WASHINGTON (AP) — Justice Antonin Scalia’s death immediately sparked a new and heated election-year fight over whether President Barack Obama should fill the high court vacancy, with Republicans on Capitol Hill and on the campaign trail arguing the nomination should fall to the next president.
“The American people? should have a voice in the selection of their next Supreme Court justice,” Senate Majority Leader Mitch McConnell said. “Therefore, this vacancy should not be filled until we have a new president.”
His position was echoed by a pair of senators seeking the GOP presidential nomination: Ted Cruz and Marco Rubio.
Democrats were outraged. Sen. Harry Reid of Nevada, the chamber’s top Democrat said Obama should send the Senate a nominee “right away.”
He noted that the court is considering a number of major issues and said, “It would be unprecedented in recent history for the Supreme Court to go a year with a vacant seat.”
Obama was traveling in California. The White House issued a statement offering condolences to Scalia’s family but did not provide any details about whether Obama planned to nominate a replacement.
Before Scalia’s death, the court was ideologically split with many 5-4 decisions. The remaining justices are generally divided among four conservative votes and four liberal votes — leaving the next nominee crucial to the court’s direction, potentially for years to come.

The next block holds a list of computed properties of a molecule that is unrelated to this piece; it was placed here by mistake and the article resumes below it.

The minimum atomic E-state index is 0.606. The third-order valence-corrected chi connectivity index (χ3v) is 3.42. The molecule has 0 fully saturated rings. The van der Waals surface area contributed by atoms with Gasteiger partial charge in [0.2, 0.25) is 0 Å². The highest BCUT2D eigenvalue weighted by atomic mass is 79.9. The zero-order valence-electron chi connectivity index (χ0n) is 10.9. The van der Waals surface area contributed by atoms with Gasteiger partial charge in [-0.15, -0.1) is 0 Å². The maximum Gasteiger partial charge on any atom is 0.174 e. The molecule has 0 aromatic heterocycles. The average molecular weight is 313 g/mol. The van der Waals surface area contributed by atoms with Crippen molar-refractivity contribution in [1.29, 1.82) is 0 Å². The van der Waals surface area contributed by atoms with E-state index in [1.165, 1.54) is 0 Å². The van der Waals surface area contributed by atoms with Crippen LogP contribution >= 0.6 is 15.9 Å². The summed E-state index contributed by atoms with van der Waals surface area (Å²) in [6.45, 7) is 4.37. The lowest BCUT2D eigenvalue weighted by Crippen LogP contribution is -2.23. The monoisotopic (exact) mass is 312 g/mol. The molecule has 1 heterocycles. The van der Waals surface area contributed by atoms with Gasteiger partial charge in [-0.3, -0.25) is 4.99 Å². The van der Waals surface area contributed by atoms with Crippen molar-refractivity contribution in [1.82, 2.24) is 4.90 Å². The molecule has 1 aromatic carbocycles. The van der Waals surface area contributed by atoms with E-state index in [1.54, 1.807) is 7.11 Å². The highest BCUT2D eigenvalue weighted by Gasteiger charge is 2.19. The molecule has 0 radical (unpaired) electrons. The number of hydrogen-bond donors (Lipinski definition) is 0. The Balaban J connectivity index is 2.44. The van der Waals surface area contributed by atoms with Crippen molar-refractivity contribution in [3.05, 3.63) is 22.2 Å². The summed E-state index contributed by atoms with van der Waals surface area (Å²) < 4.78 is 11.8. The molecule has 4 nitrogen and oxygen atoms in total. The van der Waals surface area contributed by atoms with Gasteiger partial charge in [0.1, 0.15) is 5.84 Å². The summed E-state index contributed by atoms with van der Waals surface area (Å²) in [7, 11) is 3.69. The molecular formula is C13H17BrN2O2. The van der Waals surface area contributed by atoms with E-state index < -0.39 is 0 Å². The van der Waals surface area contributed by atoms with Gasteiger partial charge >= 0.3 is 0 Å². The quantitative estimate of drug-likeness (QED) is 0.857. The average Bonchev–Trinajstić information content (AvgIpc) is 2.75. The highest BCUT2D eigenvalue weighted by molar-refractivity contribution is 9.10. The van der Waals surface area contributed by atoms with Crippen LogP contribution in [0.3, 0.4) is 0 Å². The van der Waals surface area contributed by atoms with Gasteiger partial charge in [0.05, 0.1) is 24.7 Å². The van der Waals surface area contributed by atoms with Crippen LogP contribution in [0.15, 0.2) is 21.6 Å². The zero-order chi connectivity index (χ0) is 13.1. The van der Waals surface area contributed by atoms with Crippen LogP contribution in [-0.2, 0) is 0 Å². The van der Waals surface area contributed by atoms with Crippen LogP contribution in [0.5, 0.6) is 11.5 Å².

Current cases that already have been argued by the court but not decided involve Obama’s executive orders easing immigration rules for many people in the country illegally, a Texas case that could increase Hispanics’ voting strength, another Texas case challenging affirmative action rules at the University of Texas, a California case challenging employee unions’ practice of requiring public school teachers to pay dues for union activities and yet another Texas case challenging a law that could force many clinics offering abortion services to close.
When there is a 4-4 tie, a distinct possibility this spring, the result is basically to affirm the lower court decision before the case came to the Supreme Court. On a major issue, the high court would be likely to rehear the case once it had its full membership.